This Chick-Fil-A situation got out of control really quick, in no small part to a number of pundits on both ends of the spectrum adding unnecessary fuel to the fire. They made this situation more than Dan Cathy voicing his support of traditional marriage. They made it a highly structured fight; setting it up as the battle lines must be drawn because the winning worldview will immediately take its place as the dominant majority in culture.
Tonight’s kiss-in protest is an unfortunate, and misguided subsidiary action to a much broader, nuanced conversation that needs to happen surrounding culture engagement. Yes, this situation is about freedom of speech and religious liberties. But what is lacking is the understanding that there is freedom of speech on both ends of the spectrum. It seems that this Chick-Fil-A situation has people fighting for a freedom of speech for only their version of what they speak. There is no winner in that short of ditching the constitution. That is why August 1st’s Chick-Fil-A Appreciation Day and tonight’s Kiss-In are secondary to educating each other in our daily interactions what it means to live in the tension of the reality of our contemporary society: The United States, where Christianity is still the dominant religion, is a pluralistic, post-modern country comprised of a variety of competing worldviews fighting to dictate cultural normalcy.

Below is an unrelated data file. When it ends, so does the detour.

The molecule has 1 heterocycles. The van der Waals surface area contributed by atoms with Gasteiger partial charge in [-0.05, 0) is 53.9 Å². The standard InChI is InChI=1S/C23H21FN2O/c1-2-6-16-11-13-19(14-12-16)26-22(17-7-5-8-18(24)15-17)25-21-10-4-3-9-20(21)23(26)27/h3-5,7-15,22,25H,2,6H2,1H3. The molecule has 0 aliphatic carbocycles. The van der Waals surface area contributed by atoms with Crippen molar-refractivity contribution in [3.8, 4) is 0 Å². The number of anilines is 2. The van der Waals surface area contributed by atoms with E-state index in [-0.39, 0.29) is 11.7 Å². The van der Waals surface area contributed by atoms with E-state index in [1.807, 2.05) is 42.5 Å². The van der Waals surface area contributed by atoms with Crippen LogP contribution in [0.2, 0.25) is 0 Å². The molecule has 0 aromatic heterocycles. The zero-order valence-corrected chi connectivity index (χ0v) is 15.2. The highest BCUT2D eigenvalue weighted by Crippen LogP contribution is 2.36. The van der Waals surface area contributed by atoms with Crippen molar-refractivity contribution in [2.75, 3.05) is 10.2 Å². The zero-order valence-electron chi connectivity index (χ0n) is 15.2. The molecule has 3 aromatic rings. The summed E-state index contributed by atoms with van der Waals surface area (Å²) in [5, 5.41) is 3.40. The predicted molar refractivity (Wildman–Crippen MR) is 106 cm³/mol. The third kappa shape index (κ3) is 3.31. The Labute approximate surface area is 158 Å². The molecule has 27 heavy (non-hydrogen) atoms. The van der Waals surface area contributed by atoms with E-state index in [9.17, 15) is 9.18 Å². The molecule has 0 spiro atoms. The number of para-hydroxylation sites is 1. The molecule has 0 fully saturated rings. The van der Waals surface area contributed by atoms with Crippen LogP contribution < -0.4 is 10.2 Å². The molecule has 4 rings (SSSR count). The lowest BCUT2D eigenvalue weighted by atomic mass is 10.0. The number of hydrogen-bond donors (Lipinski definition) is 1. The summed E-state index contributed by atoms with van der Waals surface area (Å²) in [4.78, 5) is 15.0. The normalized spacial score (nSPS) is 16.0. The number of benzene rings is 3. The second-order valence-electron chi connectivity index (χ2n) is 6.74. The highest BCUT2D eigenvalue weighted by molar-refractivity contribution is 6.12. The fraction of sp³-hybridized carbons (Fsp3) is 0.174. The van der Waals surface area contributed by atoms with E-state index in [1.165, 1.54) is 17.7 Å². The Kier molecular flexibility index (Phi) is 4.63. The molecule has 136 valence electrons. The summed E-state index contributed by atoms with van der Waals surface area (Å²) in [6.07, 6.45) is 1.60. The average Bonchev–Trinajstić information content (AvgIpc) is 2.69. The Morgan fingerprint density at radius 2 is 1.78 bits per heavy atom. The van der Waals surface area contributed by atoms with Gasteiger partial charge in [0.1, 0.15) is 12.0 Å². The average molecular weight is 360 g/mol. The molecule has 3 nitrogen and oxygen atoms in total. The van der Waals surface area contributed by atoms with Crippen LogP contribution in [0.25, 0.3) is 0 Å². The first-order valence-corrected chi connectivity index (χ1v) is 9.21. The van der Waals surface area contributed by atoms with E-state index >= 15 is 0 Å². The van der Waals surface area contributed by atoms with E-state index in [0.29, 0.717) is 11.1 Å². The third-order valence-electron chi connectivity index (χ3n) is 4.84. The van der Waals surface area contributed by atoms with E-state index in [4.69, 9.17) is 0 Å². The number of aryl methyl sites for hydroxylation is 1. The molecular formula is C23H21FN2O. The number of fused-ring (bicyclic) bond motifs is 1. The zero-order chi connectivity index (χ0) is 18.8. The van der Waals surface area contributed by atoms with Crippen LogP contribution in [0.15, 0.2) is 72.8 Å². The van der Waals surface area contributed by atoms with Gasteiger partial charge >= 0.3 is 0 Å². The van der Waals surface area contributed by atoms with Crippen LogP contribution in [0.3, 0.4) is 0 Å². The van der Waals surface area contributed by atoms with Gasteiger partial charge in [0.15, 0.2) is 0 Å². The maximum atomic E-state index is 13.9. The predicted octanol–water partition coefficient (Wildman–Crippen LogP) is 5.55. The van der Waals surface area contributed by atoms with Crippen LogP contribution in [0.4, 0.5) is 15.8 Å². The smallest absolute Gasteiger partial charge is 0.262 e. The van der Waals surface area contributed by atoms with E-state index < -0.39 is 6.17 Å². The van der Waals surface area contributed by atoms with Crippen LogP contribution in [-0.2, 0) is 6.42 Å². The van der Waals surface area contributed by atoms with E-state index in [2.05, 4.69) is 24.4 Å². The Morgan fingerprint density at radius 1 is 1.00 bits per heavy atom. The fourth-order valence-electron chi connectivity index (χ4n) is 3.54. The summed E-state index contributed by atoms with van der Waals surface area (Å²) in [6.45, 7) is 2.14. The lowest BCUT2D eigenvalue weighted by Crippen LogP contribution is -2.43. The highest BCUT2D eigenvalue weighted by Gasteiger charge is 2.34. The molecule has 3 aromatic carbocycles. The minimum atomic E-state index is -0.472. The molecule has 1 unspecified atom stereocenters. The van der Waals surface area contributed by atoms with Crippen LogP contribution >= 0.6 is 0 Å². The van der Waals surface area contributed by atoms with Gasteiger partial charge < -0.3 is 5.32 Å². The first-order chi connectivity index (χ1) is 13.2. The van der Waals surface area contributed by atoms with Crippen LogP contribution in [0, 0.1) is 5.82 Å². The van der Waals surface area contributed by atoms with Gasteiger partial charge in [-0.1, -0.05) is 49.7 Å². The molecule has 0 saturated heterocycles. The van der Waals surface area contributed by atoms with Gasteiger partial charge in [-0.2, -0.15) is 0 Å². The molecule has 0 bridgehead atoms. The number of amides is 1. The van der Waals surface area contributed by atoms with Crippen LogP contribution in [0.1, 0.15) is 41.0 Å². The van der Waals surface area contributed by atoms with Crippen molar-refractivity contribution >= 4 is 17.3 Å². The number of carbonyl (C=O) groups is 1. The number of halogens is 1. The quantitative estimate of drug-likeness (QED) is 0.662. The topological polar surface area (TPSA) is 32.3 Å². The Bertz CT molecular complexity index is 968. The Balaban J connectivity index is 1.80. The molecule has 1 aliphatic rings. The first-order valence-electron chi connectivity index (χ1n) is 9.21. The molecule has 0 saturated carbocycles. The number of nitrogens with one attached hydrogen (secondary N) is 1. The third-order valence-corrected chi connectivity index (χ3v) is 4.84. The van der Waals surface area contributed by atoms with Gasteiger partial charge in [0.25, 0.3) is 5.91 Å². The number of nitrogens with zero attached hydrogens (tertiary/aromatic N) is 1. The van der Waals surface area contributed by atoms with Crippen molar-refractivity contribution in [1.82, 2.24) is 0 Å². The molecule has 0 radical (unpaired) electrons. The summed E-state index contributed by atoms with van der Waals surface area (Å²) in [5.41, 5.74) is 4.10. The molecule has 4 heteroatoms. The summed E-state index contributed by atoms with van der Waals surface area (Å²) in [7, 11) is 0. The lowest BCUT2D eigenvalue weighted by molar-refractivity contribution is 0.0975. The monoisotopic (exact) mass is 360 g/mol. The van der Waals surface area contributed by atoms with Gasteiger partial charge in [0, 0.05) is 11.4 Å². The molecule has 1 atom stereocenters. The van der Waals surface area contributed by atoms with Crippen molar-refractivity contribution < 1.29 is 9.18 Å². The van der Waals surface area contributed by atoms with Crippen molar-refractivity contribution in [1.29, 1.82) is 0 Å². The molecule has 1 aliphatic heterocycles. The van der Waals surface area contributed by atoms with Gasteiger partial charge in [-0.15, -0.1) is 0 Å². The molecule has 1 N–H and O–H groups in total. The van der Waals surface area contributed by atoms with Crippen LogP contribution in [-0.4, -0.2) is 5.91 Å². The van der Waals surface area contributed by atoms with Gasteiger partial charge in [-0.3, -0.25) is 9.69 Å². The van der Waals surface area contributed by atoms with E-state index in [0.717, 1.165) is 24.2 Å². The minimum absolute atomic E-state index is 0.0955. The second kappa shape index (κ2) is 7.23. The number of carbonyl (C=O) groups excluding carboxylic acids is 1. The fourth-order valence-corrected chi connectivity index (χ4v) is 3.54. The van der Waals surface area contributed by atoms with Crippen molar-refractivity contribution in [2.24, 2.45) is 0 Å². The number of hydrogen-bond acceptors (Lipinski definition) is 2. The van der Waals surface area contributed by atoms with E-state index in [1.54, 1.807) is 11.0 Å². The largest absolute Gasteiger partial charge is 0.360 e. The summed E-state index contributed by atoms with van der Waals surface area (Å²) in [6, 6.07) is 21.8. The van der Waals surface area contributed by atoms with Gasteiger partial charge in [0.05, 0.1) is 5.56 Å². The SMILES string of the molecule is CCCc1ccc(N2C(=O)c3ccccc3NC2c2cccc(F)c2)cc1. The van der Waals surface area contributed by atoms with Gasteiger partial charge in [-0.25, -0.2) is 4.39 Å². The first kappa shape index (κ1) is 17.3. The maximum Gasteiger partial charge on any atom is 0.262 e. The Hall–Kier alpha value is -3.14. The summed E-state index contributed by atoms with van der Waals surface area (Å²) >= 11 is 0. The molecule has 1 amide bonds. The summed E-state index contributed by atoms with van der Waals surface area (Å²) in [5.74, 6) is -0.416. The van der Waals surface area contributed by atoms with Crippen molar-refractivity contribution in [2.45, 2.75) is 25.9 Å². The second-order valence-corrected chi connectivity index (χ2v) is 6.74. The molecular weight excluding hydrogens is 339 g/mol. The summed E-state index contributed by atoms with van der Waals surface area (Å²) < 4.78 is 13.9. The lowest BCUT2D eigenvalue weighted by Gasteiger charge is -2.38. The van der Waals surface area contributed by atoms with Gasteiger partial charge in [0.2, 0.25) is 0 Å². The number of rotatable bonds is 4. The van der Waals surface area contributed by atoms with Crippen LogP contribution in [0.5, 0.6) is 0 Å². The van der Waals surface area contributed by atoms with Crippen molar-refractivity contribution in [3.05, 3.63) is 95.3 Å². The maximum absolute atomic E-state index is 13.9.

The main question today must be how we relate to each other with strongly held convictions, rather than continually try to force everyone into theological, social or political alignment. That will never work, as highlighted by the last three days. This gets us back to your original question; what to do tonight: Bring the gay kissing couples outside Chick-Fil-A some McDonalds (because they’re not going to eat Chick-Fil-A), say ‘I’m a Christian and I love you like Jesus,’ then walk away, and hope this evening finishes without more damage done. Then we can get back to the actual work of living out our Christian beliefs like Jesus instead of talking about them. That’s a daily exercise in orthodoxy, not a one-off event that anyone is supposed to care about.
What are your thoughts?
Andrew Marin (@Andrew_Marin and www.facebook.com/Marin.Andrew) is the President and Founder of The Marin Foundation which works to build bridges between the LGBT community and the Church. Andrew is the author of the award winning book, Love is an Orientation: Elevating the Conversation with the Gay Community (InterVarsity Press, 2009), which has won more awards than any other individual book in the long-standing history of InterVarsity Press. He and his wife, Brenda, live in the Boystown neighborhood of Chicago.